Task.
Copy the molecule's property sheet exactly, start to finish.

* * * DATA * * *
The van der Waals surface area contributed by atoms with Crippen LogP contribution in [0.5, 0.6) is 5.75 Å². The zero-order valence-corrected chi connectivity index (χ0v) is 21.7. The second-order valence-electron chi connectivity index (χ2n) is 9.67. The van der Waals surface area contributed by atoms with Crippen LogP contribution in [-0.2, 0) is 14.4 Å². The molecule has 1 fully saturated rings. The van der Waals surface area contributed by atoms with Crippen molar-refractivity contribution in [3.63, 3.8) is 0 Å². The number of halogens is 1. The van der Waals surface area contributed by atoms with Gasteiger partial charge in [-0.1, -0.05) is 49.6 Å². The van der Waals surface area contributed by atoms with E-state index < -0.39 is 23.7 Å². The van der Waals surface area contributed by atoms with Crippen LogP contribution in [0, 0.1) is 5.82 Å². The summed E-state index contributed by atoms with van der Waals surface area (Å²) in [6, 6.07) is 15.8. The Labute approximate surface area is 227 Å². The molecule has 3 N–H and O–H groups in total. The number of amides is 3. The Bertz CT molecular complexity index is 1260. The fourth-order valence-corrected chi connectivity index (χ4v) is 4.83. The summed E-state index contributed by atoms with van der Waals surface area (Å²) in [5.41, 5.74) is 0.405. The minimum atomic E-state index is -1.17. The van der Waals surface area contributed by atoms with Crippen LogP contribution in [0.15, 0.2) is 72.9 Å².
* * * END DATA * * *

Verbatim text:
The van der Waals surface area contributed by atoms with Crippen LogP contribution in [0.5, 0.6) is 5.75 Å². The zero-order valence-corrected chi connectivity index (χ0v) is 21.7. The second-order valence-electron chi connectivity index (χ2n) is 9.67. The van der Waals surface area contributed by atoms with Crippen LogP contribution in [-0.2, 0) is 14.4 Å². The molecule has 1 fully saturated rings. The van der Waals surface area contributed by atoms with Crippen molar-refractivity contribution in [3.63, 3.8) is 0 Å². The number of halogens is 1. The van der Waals surface area contributed by atoms with Gasteiger partial charge in [-0.1, -0.05) is 49.6 Å². The van der Waals surface area contributed by atoms with E-state index < -0.39 is 23.7 Å². The van der Waals surface area contributed by atoms with Crippen LogP contribution in [0, 0.1) is 5.82 Å². The summed E-state index contributed by atoms with van der Waals surface area (Å²) in [6, 6.07) is 15.8. The Labute approximate surface area is 227 Å². The molecule has 3 N–H and O–H groups in total. The number of amides is 3. The Bertz CT molecular complexity index is 1260. The fourth-order valence-corrected chi connectivity index (χ4v) is 4.83. The summed E-state index contributed by atoms with van der Waals surface area (Å²) in [5.41, 5.74) is 0.405. The minimum atomic E-state index is -1.17. The van der Waals surface area contributed by atoms with Crippen LogP contribution in [0.15, 0.2) is 72.9 Å².